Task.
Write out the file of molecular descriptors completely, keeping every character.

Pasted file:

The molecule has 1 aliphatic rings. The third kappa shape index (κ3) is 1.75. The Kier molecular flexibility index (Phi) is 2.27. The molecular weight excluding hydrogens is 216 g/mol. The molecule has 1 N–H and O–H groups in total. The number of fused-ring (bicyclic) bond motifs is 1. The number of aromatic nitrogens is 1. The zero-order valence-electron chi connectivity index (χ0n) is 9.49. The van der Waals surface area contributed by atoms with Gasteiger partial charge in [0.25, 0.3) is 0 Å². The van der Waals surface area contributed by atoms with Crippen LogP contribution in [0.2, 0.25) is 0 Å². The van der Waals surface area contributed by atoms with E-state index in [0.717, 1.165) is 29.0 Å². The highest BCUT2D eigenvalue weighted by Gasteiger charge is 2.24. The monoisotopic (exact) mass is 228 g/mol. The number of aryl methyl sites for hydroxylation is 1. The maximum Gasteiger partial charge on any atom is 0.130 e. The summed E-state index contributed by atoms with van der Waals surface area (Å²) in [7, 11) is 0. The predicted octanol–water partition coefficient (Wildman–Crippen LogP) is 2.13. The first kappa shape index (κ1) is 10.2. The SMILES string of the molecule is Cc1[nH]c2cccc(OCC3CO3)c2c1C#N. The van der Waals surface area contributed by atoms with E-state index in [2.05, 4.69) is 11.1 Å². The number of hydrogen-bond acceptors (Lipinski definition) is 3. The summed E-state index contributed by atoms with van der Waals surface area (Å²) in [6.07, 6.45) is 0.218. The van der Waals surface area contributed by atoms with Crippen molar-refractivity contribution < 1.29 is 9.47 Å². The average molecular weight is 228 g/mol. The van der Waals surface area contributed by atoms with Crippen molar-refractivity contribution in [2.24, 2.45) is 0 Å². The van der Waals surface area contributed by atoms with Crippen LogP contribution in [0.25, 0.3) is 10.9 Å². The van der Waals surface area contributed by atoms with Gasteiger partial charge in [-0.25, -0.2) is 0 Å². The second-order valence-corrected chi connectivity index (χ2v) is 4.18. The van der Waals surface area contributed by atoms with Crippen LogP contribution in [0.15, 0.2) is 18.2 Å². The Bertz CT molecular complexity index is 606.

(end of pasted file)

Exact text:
The molecule has 1 aliphatic rings. The third kappa shape index (κ3) is 1.75. The Kier molecular flexibility index (Phi) is 2.27. The molecular weight excluding hydrogens is 216 g/mol. The molecule has 1 N–H and O–H groups in total. The number of fused-ring (bicyclic) bond motifs is 1. The number of aromatic nitrogens is 1. The zero-order valence-electron chi connectivity index (χ0n) is 9.49. The van der Waals surface area contributed by atoms with Gasteiger partial charge in [0.25, 0.3) is 0 Å². The van der Waals surface area contributed by atoms with Crippen LogP contribution in [0.2, 0.25) is 0 Å². The van der Waals surface area contributed by atoms with E-state index in [0.717, 1.165) is 29.0 Å². The highest BCUT2D eigenvalue weighted by Gasteiger charge is 2.24. The monoisotopic (exact) mass is 228 g/mol. The number of aryl methyl sites for hydroxylation is 1. The maximum Gasteiger partial charge on any atom is 0.130 e. The summed E-state index contributed by atoms with van der Waals surface area (Å²) in [7, 11) is 0. The predicted octanol–water partition coefficient (Wildman–Crippen LogP) is 2.13. The first kappa shape index (κ1) is 10.2. The SMILES string of the molecule is Cc1[nH]c2cccc(OCC3CO3)c2c1C#N. The van der Waals surface area contributed by atoms with E-state index in [2.05, 4.69) is 11.1 Å². The number of hydrogen-bond acceptors (Lipinski definition) is 3. The summed E-state index contributed by atoms with van der Waals surface area (Å²) in [6.07, 6.45) is 0.218. The van der Waals surface area contributed by atoms with Crippen molar-refractivity contribution < 1.29 is 9.47 Å². The average molecular weight is 228 g/mol. The van der Waals surface area contributed by atoms with Crippen molar-refractivity contribution in [2.24, 2.45) is 0 Å². The van der Waals surface area contributed by atoms with Crippen LogP contribution in [0.25, 0.3) is 10.9 Å². The van der Waals surface area contributed by atoms with Gasteiger partial charge in [-0.25, -0.2) is 0 Å². The second-order valence-corrected chi connectivity index (χ2v) is 4.18. The van der Waals surface area contributed by atoms with Crippen LogP contribution in [0.15, 0.2) is 18.2 Å². The Bertz CT molecular complexity index is 606.